Wick Away

Wick Away, Wick Away - How Does High Tech Wicking Fiber Work?

I’m a pretty nice guy, so I’ll just come right out and forgive you if you call me “old school” after reading the first few lines of this blog.

For most of my life, when I worked out, I grabbed a cotton t-shirt and shorts and hit the gym. Yes, it was sweaty and the shirt got heavy and even cold. But compared to the polyester t-shirts that seemed to hold the heat in, cotton clothing tends to breathe and lets the sweat evaporate. It wasn’t pretty but it worked. You can call me old school now!

However, this old dog does learn new tricks and there are many times I work out now wearing what is being called “performance apparel.” It’s a fancy name for fabric that has wicking properties. Since I was doing a story on NC State’s Textile Performance and Comfort Center, North Carolina Science Now's Textile Trials, I decided to ask how wicking fabric works.

“Wicking fabric works because of two factors that are designed into the material,” says Dr. Roger Barker, a professor in NCSU’s College of Textiles and the Director of TPACC. “The fabric has some type of capillary action as well as water repulsion.”

All wicking-type materials use a capillary action to pull the moisture away from the body. The fabric is designed to spread sweat throughout the material. That way, areas with a lot of moisture will bleed the water into a drier area. The material is also designed to help air circulate between the skin and the fabric for faster evaporation. 

To increase the wicking process, the fibers in the fabric are either coated with a water repellent or the repellent is woven into the material. The woven repellent is usually some type of polyester fiber or a microfiber. Microfibers, by the way, are not fibers themselves. It’s a technology that is used to produce an ultra-fine fiber that is then woven or knitted into a high quality fabric.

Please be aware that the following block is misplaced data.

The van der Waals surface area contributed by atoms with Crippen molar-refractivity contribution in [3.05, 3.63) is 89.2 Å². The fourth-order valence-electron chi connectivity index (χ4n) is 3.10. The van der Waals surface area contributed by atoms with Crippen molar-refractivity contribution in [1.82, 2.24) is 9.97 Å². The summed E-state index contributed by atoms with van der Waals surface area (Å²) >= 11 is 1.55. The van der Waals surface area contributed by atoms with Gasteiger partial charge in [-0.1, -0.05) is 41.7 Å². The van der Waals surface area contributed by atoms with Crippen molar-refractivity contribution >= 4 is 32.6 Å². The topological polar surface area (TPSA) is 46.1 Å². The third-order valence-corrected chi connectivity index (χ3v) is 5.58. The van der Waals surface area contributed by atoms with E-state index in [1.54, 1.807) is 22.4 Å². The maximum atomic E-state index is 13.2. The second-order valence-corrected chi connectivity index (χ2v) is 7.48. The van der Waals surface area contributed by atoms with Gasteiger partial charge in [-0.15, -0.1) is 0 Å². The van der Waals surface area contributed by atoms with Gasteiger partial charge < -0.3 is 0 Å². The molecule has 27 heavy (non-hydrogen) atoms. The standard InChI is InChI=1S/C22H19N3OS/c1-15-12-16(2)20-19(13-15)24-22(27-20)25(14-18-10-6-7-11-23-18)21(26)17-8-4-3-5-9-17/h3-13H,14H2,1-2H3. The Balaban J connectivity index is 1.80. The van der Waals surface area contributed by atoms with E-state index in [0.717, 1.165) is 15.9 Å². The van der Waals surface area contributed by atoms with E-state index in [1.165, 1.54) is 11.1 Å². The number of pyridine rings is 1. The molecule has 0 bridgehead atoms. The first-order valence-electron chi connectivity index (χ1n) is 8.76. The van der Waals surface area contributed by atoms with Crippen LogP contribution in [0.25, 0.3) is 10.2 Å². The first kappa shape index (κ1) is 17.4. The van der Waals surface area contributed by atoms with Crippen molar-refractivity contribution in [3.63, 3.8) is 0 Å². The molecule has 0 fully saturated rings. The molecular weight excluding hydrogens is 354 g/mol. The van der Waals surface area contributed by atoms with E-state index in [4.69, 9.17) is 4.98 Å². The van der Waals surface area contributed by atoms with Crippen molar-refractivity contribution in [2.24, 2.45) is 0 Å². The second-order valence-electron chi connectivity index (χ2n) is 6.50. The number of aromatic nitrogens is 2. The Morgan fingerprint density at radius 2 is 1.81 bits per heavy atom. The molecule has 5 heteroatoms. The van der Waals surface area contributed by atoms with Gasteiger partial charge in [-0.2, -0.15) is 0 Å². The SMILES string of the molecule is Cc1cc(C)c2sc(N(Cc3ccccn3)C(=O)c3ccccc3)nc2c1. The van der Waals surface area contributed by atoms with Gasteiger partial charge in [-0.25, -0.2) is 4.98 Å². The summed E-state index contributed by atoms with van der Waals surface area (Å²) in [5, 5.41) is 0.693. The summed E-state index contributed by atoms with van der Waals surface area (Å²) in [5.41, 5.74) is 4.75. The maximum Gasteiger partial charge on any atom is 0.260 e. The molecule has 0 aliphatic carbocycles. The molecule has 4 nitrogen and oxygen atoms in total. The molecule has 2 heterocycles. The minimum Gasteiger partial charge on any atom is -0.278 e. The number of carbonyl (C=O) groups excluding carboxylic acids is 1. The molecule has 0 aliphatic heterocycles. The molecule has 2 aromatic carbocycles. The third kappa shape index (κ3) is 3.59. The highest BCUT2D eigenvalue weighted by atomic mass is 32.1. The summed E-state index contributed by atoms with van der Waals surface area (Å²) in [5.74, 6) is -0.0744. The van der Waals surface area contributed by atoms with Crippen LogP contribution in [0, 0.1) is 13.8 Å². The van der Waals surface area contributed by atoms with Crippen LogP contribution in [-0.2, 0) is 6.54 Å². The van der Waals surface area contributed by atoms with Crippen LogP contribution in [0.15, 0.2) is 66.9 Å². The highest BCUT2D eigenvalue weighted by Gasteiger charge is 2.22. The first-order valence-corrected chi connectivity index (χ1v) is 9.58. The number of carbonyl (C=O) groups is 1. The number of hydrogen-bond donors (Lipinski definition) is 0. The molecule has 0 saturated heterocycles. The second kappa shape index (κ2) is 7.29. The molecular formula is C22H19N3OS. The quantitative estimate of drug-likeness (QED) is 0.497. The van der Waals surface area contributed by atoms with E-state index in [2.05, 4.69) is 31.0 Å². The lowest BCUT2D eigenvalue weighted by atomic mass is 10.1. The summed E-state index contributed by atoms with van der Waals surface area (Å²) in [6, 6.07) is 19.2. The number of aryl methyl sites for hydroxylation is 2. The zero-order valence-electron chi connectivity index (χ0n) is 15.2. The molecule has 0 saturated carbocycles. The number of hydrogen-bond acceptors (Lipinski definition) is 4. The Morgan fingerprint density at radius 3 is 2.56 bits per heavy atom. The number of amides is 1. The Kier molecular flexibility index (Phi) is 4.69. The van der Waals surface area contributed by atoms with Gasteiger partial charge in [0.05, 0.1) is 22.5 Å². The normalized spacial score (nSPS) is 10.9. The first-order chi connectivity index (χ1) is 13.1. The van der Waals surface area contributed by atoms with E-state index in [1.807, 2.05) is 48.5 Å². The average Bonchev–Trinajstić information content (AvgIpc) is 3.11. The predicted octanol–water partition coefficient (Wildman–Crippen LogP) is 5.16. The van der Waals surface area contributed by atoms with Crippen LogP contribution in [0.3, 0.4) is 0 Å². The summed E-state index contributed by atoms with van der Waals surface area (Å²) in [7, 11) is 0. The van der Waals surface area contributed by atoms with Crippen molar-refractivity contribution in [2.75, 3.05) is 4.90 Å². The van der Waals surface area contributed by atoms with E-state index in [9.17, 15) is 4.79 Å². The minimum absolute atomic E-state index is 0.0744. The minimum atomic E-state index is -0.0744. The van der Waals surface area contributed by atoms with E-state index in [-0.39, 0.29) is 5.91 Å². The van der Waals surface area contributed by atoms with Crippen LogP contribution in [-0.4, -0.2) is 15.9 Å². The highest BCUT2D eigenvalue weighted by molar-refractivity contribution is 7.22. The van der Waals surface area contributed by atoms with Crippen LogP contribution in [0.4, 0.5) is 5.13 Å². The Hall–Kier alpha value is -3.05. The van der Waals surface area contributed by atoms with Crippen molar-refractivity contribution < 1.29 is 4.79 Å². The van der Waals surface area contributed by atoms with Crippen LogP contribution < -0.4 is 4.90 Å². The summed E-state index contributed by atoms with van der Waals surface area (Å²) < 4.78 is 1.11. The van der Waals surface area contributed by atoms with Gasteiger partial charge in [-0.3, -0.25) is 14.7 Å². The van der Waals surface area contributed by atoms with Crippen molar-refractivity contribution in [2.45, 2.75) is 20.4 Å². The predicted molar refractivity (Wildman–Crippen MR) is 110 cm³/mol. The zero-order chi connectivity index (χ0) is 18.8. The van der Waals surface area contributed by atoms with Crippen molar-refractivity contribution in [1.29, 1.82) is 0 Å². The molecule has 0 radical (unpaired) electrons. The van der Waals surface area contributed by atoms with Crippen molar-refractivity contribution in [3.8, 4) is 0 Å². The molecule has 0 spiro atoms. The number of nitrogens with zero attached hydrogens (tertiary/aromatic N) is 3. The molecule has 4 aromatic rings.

Many performance type shirts are treated with gore-tex, a water-repellent coating that is added to the material. Since the fabric repels water, sweat tends to bead up and then evaporate, rather than be absorbed into the cloth. That allows the shirt to dry quicker.

By the way, I’m not getting rid of my cotton t-shirts because they are still a very good fabric for sportswear. Cotton is lightweight, it breathes well, and can be washed multiple times. Dr. Barker says repeated washing and drying of performance apparel will gradually lower its wicking properties.

- Frank Graff

Frank Graff is a producer/reporter with UNC-TV, focusing on North Carolina Science Now, a weekly science series that airs Wednesdays, beginning in August 2013, as part of North Carolina Now on UNC-TV. In addition to producing these special segments, Frank will provide additional information related to his stories through this North Carolina Science Now Reporter's Blog!

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